Tory candidate quits list, but 'campaign is not collapsing'

Tory leader Annabel Goldie has denied that the party's Holyrood election campaign is in disarray after a third candidate stepped down, this time as a regional list hopeful.

David Meikle withdrew in Glasgow because he felt that his allegations of vote rigging on the list for the city had not been sufficiently investigated.

The top Conservative candidate on the Glasgow regional list, Malcolm MacAskill, stood down last week after it emerged that he had previously been bankrupt, while Edinburgh councillor Iain Whyte decided against standing in the Glasgow constituency of Maryhill and Springburn saying new rules could have cost him his current position on Lothian Health Board.

Mr Meikle will remain as the Tory candidate for Glasgow Southside and a councillor.

Speaking as she launched the party's campaign yesterday, Miss Goldie said: "There's not been a collapse in the Glasgow campaign. Issues arose in Glasgow. The party had dealt with these issues. That's territory for politics, that's territory for elections.

"Things happen to parties. The Liberal Democrats have lost an MSP who has decided to become an independent. Iain Gray faces conflict in his party over division about coalition. These are the issues that can arise."

Mr MacAskill's place at the top of the Glasgow list will now be taken by Ruth Davidson, a former BBC journalist, and means she is likely to become an MSP.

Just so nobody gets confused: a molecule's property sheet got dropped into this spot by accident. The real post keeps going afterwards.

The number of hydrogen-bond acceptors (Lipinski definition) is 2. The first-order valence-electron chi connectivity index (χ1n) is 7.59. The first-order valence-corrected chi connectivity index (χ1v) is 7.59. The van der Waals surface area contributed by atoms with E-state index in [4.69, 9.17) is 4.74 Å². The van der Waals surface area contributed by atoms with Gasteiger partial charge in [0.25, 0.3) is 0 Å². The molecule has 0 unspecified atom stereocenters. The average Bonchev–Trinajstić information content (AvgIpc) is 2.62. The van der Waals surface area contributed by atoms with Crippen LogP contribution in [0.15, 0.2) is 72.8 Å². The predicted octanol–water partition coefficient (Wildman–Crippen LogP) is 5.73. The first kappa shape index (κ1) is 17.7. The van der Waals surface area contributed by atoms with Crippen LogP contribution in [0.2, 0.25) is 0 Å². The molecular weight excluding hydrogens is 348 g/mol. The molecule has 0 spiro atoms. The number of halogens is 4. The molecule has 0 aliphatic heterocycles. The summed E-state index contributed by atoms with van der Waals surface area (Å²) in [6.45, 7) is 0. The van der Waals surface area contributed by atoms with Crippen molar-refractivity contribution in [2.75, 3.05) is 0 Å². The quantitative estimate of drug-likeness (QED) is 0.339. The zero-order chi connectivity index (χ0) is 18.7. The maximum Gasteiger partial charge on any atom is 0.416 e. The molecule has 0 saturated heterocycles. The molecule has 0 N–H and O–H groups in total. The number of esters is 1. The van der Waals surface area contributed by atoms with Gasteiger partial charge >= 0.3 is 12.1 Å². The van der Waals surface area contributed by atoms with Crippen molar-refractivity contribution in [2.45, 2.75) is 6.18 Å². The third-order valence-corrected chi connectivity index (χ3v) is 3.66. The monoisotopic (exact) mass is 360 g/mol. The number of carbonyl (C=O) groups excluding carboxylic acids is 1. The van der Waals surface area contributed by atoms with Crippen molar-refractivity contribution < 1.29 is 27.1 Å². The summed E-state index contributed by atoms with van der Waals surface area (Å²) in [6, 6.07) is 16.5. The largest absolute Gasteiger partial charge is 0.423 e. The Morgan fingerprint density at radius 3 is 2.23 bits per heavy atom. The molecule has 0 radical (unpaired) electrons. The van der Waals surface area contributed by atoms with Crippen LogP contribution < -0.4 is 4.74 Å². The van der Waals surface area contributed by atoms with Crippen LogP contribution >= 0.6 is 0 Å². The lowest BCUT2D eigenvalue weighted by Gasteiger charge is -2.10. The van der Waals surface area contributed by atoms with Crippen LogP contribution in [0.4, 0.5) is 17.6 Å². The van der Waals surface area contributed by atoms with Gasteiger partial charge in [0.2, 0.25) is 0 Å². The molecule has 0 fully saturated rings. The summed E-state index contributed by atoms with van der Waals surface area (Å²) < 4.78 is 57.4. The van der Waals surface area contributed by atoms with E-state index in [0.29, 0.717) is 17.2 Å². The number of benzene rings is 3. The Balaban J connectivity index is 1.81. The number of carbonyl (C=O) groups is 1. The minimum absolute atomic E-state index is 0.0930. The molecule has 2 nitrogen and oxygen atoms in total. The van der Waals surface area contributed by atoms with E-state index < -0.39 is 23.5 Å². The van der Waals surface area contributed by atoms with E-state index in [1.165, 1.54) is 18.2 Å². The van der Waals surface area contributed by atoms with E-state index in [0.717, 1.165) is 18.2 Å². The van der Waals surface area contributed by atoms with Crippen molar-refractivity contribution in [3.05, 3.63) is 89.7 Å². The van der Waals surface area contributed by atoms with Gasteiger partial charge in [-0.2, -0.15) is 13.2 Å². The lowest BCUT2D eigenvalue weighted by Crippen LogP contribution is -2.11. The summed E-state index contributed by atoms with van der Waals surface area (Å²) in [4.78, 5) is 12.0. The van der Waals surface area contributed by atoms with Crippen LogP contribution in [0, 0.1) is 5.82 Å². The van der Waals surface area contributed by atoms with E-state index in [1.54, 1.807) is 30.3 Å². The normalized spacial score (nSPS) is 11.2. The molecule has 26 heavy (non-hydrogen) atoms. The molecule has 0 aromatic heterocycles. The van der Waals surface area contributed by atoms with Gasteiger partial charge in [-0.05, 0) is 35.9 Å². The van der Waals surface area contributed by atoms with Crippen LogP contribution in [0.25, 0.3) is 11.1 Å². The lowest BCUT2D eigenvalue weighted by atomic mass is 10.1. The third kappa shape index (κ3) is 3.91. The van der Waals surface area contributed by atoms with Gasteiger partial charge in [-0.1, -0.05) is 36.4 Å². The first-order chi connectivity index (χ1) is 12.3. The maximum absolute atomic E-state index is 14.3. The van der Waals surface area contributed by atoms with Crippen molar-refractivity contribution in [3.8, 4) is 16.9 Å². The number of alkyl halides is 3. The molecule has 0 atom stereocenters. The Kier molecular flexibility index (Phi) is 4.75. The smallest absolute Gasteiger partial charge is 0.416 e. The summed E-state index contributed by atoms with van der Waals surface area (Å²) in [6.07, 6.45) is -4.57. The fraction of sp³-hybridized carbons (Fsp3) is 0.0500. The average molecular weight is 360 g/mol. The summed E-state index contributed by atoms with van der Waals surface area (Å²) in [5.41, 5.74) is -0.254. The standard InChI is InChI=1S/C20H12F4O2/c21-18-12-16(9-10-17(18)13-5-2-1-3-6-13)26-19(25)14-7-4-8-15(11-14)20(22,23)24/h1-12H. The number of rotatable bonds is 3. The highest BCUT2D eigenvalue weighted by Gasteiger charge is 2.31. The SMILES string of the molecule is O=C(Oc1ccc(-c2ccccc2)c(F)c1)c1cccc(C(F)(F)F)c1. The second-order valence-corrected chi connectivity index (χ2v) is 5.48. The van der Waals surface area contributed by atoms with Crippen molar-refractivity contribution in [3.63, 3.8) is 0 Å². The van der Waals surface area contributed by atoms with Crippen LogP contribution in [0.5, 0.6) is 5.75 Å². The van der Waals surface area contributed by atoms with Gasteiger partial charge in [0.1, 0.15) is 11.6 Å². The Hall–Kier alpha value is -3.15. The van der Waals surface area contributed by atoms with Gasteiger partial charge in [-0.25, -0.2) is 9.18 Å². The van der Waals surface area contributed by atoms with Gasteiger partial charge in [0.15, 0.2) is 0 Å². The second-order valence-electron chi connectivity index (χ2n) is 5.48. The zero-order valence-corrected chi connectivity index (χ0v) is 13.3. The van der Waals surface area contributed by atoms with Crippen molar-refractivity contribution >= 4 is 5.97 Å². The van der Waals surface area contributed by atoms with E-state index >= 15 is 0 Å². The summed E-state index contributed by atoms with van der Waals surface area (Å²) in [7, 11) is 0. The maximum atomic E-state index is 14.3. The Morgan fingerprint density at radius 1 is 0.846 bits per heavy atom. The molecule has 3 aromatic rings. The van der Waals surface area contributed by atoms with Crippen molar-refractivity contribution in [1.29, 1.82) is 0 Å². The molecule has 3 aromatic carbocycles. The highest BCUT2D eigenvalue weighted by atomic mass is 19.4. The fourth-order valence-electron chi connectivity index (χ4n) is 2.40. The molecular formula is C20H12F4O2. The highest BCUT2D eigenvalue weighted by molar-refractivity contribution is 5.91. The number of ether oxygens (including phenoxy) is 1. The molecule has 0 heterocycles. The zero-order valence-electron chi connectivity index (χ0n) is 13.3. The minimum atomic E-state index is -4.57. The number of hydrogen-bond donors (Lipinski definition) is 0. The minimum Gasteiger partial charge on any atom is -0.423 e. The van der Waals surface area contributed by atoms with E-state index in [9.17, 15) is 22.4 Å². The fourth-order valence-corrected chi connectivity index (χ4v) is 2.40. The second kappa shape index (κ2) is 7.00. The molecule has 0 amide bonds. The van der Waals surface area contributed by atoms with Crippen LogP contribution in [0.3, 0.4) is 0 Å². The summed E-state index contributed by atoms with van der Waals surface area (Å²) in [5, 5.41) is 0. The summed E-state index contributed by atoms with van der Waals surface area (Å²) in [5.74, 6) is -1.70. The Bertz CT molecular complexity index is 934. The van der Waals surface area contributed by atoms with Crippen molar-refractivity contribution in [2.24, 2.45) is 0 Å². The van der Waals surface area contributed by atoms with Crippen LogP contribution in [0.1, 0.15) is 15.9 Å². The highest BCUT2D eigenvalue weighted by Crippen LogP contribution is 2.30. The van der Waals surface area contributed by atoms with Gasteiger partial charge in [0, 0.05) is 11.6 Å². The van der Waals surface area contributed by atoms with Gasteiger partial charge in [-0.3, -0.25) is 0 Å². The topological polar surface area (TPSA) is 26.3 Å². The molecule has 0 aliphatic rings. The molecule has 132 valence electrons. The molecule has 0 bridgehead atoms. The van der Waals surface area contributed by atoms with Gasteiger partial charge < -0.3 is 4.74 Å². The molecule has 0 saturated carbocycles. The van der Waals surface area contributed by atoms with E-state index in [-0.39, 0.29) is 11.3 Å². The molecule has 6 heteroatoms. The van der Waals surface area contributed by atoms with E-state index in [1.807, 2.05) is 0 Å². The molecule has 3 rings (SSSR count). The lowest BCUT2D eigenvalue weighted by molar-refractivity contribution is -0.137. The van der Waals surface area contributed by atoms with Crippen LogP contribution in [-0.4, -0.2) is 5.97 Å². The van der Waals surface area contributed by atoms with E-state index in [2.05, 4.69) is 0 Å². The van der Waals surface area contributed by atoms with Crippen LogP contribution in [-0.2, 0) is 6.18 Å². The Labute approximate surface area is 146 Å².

However, the campaign launch in Portobello, Edinburgh, was hijacked by protesters from the Campaign United Against Public Sector Job Cuts, who heckled Miss Goldie during the event. She admitted that she did not have any say in the departure of Mr MacAskill last week.


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"I would not get involved in these decisions," she said. "I'm a political leader leading a campaign. That is my role for this election. I've said, quite rightly, that the party addressed these issues and, quite rightly, the party has dealt with these issues."

The Tory hierarchy in London is also "delighted" with the way the campaign north of the Border has been progressing, Miss Goldie said.

She added: "David Cameron personally endorsed it when I met him earlier this year. We were speaking about it when I met him in Perth. He's very positive. He also feels that we have a very impressive record of delivery in the Scottish Parliament which is entirely surrounded by the ethos of common sense."

The Tories also insist their budget for the 5 May election is in place despite reports that wealthy donors, including former Dundee FC footballer and property magnate Tom Coakley and airport car park magnate John McGlynn, had withdrawn their funding.

"The campaign has a budget and that budget is in place," said campaign co-ordinator David McLetchie. "There is no effect on that whatsoever."

But opposition parties were quick to claim that the Tory campaign is now in turmoil.

Labour's Glasgow Eastwood candidate, Ken Macintosh, said: "Even their candidates have no confidence in where the party is going and are dropping like flies.

"This continuing saga shows how out of touch they are because as families feel the pain of Tory cuts, the Scottish Tories are convulsed with infighting."

• A new poll indicates that Labour and the SNP are level-pegging with more than a month of campaigning still ahead.

The TNS-BMRB survey gives Labour a one point lead in the constituencies (38 per cent to 37 per cent), while both are on 35 per cent in the regional list. The Tories have 15 per cent in the constituencies and 14 per cent on the list, while the Lib Dems have 8 per cent and 7 per cent respectively. The poll of 1,028 adults was carried out between 21-27 March.